Today’s Food for Thought Friday delves into the topic of macronutrients. If you’re an athlete or a bodybuilder, chances are you’ve heard of macronutrients! If you aren’t though, the concept of macronutrients might be all new to you. This video covers what macronutrients are, why you need them, how much of them you need, and where to get them from! A must-watch for anyone who hasn’t heard of macronutrients before, and a great refresher for those who already have! Enjoy!
What are macronutrients?
– Macronutrients are nutrients our body needs in large amounts!
– 3 types: carbohydrates (4 calories per gram), protein (4 calories per gram), and fat (9 calories per gram)
Why does out body need carbohydrates?
– USDA recommends 45-65% of your calories come from carbohydrates
– Carbohydrates are our largest macronutrient!
– Body’s best source of fuel that is most easily used for energy
– Carbohydrates turn into glucose which is needed by the muscles, brain, central nervous system, kidneys, tissues, cells
– Simple carbs (simple sugars such as in fruit) vs. complex carbs (brown rice, whole grains, etc.)
– Carbohydrates are mainly found in starchy foods (like grain and potatoes), fruits, milk, and yogurt. Other foods like vegetables, beans, nuts, seeds and cottage cheese contain carbohydrates, but in lesser amounts.
– A note about fiber: fiber is a type of carbohydrate that the body can’t fully digest
– Fiber helps the GI tract
– Fiber reduce risk of colon cancer, heart disease, obesity, and high cholesterol
– Fiber is found in fruits, vegetables, and whole grain products
Why does our body need protein?
– USDA recommends 10-35% calories come from protein
– Amino acids are the building blocks of protein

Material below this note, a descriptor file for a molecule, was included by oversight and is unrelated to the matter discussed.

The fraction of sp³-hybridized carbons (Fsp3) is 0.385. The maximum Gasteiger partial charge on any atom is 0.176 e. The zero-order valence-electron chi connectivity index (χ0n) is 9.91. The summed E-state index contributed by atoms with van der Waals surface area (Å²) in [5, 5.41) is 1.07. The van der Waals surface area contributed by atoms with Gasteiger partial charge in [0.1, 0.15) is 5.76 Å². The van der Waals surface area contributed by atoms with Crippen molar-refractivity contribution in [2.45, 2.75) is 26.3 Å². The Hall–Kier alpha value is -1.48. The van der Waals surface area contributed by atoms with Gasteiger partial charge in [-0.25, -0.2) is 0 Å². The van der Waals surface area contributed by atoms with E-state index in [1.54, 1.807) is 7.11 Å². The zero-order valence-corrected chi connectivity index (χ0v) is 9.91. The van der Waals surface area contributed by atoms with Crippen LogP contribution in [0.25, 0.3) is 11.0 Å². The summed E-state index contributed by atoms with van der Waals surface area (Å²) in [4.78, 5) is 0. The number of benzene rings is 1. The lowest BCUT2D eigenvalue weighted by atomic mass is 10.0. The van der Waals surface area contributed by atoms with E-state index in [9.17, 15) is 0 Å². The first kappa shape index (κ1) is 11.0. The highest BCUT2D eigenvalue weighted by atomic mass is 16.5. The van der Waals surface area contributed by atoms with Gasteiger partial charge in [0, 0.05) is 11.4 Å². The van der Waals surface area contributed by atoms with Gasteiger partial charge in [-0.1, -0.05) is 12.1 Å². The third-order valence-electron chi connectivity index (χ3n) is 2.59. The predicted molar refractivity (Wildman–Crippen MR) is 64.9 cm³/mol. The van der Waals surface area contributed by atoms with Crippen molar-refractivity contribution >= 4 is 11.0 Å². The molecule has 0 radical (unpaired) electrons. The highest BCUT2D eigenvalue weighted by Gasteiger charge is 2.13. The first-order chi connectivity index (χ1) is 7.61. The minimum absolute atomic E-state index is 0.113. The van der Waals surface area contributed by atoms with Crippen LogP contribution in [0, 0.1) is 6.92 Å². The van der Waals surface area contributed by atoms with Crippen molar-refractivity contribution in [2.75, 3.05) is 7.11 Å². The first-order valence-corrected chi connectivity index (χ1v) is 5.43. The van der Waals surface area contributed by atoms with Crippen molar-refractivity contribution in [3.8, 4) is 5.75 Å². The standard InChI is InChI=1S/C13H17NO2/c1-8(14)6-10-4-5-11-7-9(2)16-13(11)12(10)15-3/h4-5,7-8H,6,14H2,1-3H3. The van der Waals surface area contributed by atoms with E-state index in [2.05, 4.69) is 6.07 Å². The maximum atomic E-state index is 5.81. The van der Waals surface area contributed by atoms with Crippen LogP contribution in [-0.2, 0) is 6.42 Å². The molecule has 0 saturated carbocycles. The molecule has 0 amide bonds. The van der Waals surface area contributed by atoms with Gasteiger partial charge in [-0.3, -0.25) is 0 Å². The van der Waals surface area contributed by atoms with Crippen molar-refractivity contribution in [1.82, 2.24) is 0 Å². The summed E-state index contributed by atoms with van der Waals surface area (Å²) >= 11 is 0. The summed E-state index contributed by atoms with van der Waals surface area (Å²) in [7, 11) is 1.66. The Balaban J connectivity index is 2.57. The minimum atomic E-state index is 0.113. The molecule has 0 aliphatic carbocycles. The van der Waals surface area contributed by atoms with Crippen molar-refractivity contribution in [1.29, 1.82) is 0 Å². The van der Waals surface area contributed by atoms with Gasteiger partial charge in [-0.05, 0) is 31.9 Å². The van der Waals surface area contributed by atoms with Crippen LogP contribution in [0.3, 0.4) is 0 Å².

– Essential (our body needs to consume these directly since the body can’t make them) vs. nonessential (our body can make these our of other amino acids)
– Animal sources of protein contain all of your essential amino acids
– Plant sources do not, so vegans and vegetarians need to carefully monitor diet!
– Protein is important for tissue repair, immune function, maintaining lean muscle mass, forming hormones/enzymes
– Can be utilized for energy when carbs are not available!
-Protein is found in meats, poultry, fish, meat substitutes, cheese, milk, nuts, legumes, and in smaller quantities in starchy foods and vegetables.
Why does our body need fat?
– USDA recommends 20-35% calories come from fat
– Fat get a bad rep, but some fat is needed in our diet!
– Fat is the most concentrated source of energy, help body absorb certain vitamins, cushion internal organs, maintain cell membranes, brain tissue is fatty
– 3 types of fat: saturated, unsaturated, trans
– Saturated (meat, butter, lard) vs. unsaturated (olive oil, avocados, nuts, canola oil)— molecular bonds are filled with molecules vs. unfilled
– Trans fats (snacks, junk food, fried food, margarine) tend to be molecularly altered, so avoid these!
– Saturated and trans fats both increase heart disease risk, as well as raise bad cholesterol and lower good cholesterol
– Choose unsaturated fats, as they decrease heart disease risk, raise good cholesterol, and lower bad cholesterol
– Carbohydrates: 45-65% of calories in diet
– Proteins: 10-35% of calories in diet
– Fat: 20-35% of calories in diet
– Some links to figure out your suggested caloric intake: Mayo Clinic, Health Central, and Bodybuilding.com.
– My personal recommendation, since some people are more carb-sensitive than others, is to begin at the highest percentage of recommended carbohydrate intake, then adjust according to how your body reacts, lowering (within a safe range) if necessary.
– It’s good to know these numbers as you begin eating healthier, but calorie counting and macronutrient counting isn’t a permanent lifestyle choice for most people! For most people (except athletes specifically), I recommend monitoring these when you first begin trying to eat healthier, for as long as you need to until you can get a rough idea of how many calories and how much macronutrients you should be consuming!